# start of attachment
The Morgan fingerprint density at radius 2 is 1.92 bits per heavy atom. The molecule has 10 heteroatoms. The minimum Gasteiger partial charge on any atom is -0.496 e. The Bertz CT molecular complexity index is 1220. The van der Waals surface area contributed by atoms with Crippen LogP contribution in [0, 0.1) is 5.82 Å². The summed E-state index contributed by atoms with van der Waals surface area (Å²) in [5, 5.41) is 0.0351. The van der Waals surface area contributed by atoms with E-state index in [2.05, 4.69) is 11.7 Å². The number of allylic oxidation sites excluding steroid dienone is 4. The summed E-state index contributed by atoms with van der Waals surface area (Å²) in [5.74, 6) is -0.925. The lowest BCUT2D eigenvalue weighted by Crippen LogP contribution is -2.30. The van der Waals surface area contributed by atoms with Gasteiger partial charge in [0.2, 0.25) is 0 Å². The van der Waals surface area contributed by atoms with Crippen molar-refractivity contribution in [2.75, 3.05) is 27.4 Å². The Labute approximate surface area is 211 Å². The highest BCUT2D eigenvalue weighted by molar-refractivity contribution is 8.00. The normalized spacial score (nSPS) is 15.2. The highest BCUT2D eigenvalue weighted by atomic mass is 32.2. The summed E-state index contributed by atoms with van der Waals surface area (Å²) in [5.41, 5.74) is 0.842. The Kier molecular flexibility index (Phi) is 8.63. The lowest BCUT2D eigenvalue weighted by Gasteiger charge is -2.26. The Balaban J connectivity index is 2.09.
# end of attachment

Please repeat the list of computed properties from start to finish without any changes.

The Morgan fingerprint density at radius 2 is 1.92 bits per heavy atom. The molecule has 10 heteroatoms. The minimum Gasteiger partial charge on any atom is -0.496 e. The Bertz CT molecular complexity index is 1220. The van der Waals surface area contributed by atoms with Crippen LogP contribution in [0, 0.1) is 5.82 Å². The summed E-state index contributed by atoms with van der Waals surface area (Å²) in [5, 5.41) is 0.0351. The van der Waals surface area contributed by atoms with E-state index in [2.05, 4.69) is 11.7 Å². The number of allylic oxidation sites excluding steroid dienone is 4. The summed E-state index contributed by atoms with van der Waals surface area (Å²) in [5.74, 6) is -0.925. The lowest BCUT2D eigenvalue weighted by Crippen LogP contribution is -2.30. The van der Waals surface area contributed by atoms with Gasteiger partial charge in [0.2, 0.25) is 0 Å². The van der Waals surface area contributed by atoms with Crippen molar-refractivity contribution in [2.75, 3.05) is 27.4 Å². The Labute approximate surface area is 211 Å². The highest BCUT2D eigenvalue weighted by molar-refractivity contribution is 8.00. The normalized spacial score (nSPS) is 15.2. The highest BCUT2D eigenvalue weighted by atomic mass is 32.2. The summed E-state index contributed by atoms with van der Waals surface area (Å²) in [5.41, 5.74) is 0.842. The Kier molecular flexibility index (Phi) is 8.63. The lowest BCUT2D eigenvalue weighted by Gasteiger charge is -2.26. The Balaban J connectivity index is 2.09.